Bolzano-Alto Adige / Bozen-Süd Tirol External 39 BZ Trentino-Alto Adige External
Brescia External 25 BS Lombardia External (Lombardy)
Brindisi External 72 BR Puglia External
Cagliari External#* 080, 0901, 0902, 0903, 0904, 09100, 0912, 09131, 09134, CA Sardegna External (Sardinia)
Caltanissetta External 93 CL Sicilia External (Sicily)
Campobasso External* 8601-8604, 86100 CB Molise External
Caserta External 81 CE Campania External
Catania External# 95 CT Sicilia External (Sicily)
Catanzaro External 880, 881 CZ Calabria External
Chieti External 66 CH Abruzzo External
Como External 22 CO Lombardia External (Lombardy)
Cosenza External 87 CS Calabria External
Cremona External 260, 261 CR Lombardia External (Lombardy)
Crotone External 888, 889 KR Calabria External
Cuneo External 12 CN Piemonte External (Piedmont)
Enna External 94 EN Sicilia External (Sicily)
Fermo External * Took codes from Ascoli Piceno from June 2009 FM Marche External
Ferrara External 44 FE Emilia-Romagna External
Firenze External# 50 FI Toscana External (Toscany)
Foggia External * 71 (Some of these codes passed to the new province of Barletta-Andria-Trani in June 2009) FG Puglia External
Forlì-Cesena External 470, 471 FC Emilia-Romagna External
Frosinone External 03 FR Lazio External
Genova External# 16 GE Liguria External
Grosseto External 58 GR Toscana External (Toscany)
Imperia External 18 IM Liguria External
Isernia External* 8607, 8608, 8609, 86170 IS Molise External
L’Aquila External 67 AQ Abruzzo External
La Spezia External 19 SP Liguria External
Latina External 04 LT Lazio External
Lecce External 73 LE Puglia External
Lecco External 238, 239 LC Lombardia External (Lombardy)
Livorno External 57 LI Toscana External (Toscany)
Lodi External 268, 269 LO Lombardia External (Lombardy)
Lucca External 55 LU Toscana External (Toscany)
Macerata External 62 MC Marche External
Mantova External 46 MN Lombardia External (Lombardy)
Massa-Carrara External 54 MS Toscana External (Toscany)
Matera External 75 MT Basilicata External
Messina External# 98 ME Sicilia External (Sicily)
Milano External#* 20 (Some of these codes passed to the new province of Monza e Brianza in June 2009) MI Lombardia External (Lombardy)
Modena External 41 MO Emilia-Romagna External
Monza e Brianza External * Took codes from Milano from June 2009 MB Lombardia External (Lombardy)
Napoli External# 80 NA Campania External
Novara External 280, 281 NO Piemonte External (Piedmont)
Nuoro External* 0801-0804, 081 NU Sardegna External (Sardinia)
Oristano External* 0907, 0908, 0909, 09170, 080 OR Sardegna External (Sardinia)
Padova External 35 PD Veneto External
Palermo External# 90 PA Sicilia External (Sicily)
Parma External 43 PR Emilia-Romagna External
Pavia External 27 PV Lombardia External (Lombardy)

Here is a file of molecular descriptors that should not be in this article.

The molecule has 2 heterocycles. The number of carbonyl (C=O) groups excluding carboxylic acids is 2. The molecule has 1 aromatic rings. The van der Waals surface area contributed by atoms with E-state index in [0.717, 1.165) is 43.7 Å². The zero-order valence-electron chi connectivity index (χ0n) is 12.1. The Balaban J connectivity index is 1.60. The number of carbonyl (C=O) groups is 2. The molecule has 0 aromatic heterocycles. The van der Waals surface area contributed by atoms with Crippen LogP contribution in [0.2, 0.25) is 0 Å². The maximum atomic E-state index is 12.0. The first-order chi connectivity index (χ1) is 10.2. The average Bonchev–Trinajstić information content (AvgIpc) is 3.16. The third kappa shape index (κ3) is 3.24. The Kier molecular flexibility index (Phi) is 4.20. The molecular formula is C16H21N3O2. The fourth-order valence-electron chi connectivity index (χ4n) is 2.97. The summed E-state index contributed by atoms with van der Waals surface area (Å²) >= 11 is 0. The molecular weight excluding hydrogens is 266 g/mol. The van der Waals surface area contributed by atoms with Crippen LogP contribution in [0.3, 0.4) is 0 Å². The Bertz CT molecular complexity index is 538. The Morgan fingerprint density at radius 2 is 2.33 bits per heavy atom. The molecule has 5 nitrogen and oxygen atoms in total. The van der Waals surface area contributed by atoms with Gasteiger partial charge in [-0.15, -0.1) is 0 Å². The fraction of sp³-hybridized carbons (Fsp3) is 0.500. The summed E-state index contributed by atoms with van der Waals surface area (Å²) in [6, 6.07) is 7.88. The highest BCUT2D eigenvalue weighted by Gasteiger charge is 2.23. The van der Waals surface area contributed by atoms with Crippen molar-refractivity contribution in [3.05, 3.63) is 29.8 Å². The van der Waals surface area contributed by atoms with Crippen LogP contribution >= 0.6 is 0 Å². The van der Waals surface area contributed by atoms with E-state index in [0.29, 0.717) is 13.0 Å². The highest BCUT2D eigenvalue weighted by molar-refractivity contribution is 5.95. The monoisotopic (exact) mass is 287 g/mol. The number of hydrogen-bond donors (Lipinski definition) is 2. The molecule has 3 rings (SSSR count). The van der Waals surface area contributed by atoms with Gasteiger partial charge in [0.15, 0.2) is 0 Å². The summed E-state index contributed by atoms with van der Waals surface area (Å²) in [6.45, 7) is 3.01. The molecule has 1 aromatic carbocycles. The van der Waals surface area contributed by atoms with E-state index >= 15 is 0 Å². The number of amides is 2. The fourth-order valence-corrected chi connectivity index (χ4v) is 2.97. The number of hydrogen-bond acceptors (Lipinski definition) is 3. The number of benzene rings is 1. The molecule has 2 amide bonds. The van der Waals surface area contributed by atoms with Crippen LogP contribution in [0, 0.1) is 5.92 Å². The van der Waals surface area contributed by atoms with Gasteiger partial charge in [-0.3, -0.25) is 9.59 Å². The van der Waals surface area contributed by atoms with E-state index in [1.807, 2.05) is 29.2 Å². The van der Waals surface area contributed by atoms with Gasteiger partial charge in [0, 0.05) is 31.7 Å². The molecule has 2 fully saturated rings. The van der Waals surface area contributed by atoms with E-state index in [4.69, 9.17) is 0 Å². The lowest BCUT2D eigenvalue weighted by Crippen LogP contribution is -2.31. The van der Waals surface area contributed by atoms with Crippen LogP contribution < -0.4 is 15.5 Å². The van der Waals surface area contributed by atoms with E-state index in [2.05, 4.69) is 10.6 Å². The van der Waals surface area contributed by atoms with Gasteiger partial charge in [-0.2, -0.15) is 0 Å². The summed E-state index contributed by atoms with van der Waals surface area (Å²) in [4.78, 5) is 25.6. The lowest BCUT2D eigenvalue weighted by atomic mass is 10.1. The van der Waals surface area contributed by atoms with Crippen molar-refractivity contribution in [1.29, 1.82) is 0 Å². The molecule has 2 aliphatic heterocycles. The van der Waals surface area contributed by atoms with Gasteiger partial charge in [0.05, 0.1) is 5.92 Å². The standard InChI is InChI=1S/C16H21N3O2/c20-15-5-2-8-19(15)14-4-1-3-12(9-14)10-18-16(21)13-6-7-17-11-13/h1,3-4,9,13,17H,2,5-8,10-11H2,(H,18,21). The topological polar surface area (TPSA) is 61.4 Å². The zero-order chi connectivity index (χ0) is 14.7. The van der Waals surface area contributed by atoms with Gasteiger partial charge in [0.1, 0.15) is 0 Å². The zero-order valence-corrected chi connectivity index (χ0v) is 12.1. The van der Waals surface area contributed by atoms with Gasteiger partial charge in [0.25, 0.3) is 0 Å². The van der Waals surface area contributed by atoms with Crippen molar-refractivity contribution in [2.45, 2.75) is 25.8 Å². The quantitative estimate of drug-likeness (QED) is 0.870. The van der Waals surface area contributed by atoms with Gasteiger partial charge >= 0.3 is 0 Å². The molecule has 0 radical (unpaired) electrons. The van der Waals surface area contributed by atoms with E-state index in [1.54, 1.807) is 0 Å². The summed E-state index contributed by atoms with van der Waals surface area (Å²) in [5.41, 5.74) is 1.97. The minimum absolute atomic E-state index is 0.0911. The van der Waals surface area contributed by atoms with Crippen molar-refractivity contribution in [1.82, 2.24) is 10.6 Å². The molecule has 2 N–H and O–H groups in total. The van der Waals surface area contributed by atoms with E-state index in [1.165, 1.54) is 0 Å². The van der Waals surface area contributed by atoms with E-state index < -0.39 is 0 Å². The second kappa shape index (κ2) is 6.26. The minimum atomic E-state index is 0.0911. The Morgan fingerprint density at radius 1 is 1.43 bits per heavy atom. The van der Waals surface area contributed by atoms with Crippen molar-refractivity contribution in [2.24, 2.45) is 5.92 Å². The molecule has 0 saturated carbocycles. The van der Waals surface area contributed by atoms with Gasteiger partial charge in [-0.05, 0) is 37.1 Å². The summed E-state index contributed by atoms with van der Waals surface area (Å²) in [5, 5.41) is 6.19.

Perugia External 06 PG Umbria External
Pesaro e Urbino External 61 PU Marche External
Pescara External 65 PE Abruzzo External
Piacenza External 29 PC Emilia-Romagna External
Pisa External 56 PI Toscana External (Toscany)
Pistoia External 51 PT Toscana External (Toscany)
Potenza External 85 PZ Basilicata External
Prato External 59 PO Toscana External (Toscany)
Ragusa External 97 RG Sicilia External (Sicily)
Ravenna External 48 RA Emilia-Romagna External
Reggio (di) Calabria External 890, 891 RC Calabria External#
Reggio (nell’) Emilia External 42 RE Emilia-Romagna External
Rieti External 02 RI Lazio External
Rimini External 478, 479 RN Emilia-Romagna External
Roma External# 00 RM Lazio External
Rovigo External 45 RO Veneto External
Salerno External 84 SA Campania External
Sassari External * 0701-0719, 071-073, 08020 SS Sardegna External (Sardinia)
Savona External 17 SV Liguria External
Siena External 53 SI Toscana External (Toscany)
Siracusa External 96 SR Sicilia External (Sicily)
Sondrio External 230, 231 SO Lombardia External (Lombardy)
Sud Sardegna External * 09010-09049, 09090, 09100 SU Sardegna External (Sardinia)
Taranto External 74 TA Puglia External
Teramo External 64 TE Abruzzo External
Terni External 05 TR Umbria External
Torino External# 10 TO Piemonte External (Piedmont)
Trapani External 91 TP Sicilia External (Sicily)
Trento External 38 TN Trentino-Alto Adige External
Treviso External 31 TV Veneto External
Varese External 21 VA Lombardia External (Lombardy)
Venezia External# 30 VE Veneto External
Verbano-Cúsio-Ossola External 288, 289 VB Piemonte External (Piedmont)
Vercelli External 130, 131 VC Piemonte External (Piedmont)
Verona External 37 VR Veneto External
Vibo-Valentia External 898, 899 VV Calabria External
Vicenza External 36 VI Veneto External
Viterbo External 01 VT Lazio External
   This regions/postal code data can be acquired as a data file External

Administrative districts graphic


Telephone numbers in Italy


From 19th June 1998, area codes for all geographic numbers in Italy have effectively disappeared, each number being the old area code and subscriber’s number together, including the initial ‘0’. The initial ‘0’ (and the old area code) is now always dialled, even when the number being dialled is in the same area code district. The ‘0’ is also dialled when calling from abroad. Note that ‘free’ numbers, which can only be called from within Italy, do not commence with an initial ‘0’.

Mobile numbers commence with a 3.

   Tables of telephone number information/formats can be acquired – see http://www.grcdi.nl/telephone.htm External 


  1. ^ citypopulation.de/en/italy/admin/ External 20240430

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All information copyright Graham Rhind 2024. Any information used should be acknowledged and referenced.